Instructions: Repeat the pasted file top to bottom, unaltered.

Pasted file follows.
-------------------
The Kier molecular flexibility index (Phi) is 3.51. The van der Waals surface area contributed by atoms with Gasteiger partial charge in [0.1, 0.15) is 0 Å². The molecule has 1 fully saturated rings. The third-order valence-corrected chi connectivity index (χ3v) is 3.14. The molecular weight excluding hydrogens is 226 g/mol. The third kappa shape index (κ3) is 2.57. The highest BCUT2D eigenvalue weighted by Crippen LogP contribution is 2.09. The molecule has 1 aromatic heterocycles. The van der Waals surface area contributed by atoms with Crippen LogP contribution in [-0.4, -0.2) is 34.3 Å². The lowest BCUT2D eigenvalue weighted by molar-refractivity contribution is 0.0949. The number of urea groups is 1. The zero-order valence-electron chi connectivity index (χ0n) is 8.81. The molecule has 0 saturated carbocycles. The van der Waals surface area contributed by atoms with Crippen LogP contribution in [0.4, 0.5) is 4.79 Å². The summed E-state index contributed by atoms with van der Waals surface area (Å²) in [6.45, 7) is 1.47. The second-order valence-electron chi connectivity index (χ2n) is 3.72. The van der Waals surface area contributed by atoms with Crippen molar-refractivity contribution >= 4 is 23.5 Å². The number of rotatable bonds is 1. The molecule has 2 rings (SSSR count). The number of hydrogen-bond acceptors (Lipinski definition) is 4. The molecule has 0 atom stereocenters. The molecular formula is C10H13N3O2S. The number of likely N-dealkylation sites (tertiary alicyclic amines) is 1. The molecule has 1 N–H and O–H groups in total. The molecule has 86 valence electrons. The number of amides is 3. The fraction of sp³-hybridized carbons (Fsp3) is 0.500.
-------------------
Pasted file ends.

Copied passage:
The Kier molecular flexibility index (Phi) is 3.51. The van der Waals surface area contributed by atoms with Gasteiger partial charge in [0.1, 0.15) is 0 Å². The molecule has 1 fully saturated rings. The third-order valence-corrected chi connectivity index (χ3v) is 3.14. The molecular weight excluding hydrogens is 226 g/mol. The third kappa shape index (κ3) is 2.57. The highest BCUT2D eigenvalue weighted by Crippen LogP contribution is 2.09. The molecule has 1 aromatic heterocycles. The van der Waals surface area contributed by atoms with Crippen LogP contribution in [-0.4, -0.2) is 34.3 Å². The lowest BCUT2D eigenvalue weighted by molar-refractivity contribution is 0.0949. The number of urea groups is 1. The zero-order valence-electron chi connectivity index (χ0n) is 8.81. The molecule has 0 saturated carbocycles. The van der Waals surface area contributed by atoms with Crippen LogP contribution in [0.4, 0.5) is 4.79 Å². The summed E-state index contributed by atoms with van der Waals surface area (Å²) in [6.45, 7) is 1.47. The second-order valence-electron chi connectivity index (χ2n) is 3.72. The van der Waals surface area contributed by atoms with Crippen molar-refractivity contribution >= 4 is 23.5 Å². The number of rotatable bonds is 1. The molecule has 2 rings (SSSR count). The number of hydrogen-bond acceptors (Lipinski definition) is 4. The molecule has 0 atom stereocenters. The molecular formula is C10H13N3O2S. The number of likely N-dealkylation sites (tertiary alicyclic amines) is 1. The molecule has 1 N–H and O–H groups in total. The molecule has 86 valence electrons. The number of amides is 3. The fraction of sp³-hybridized carbons (Fsp3) is 0.500.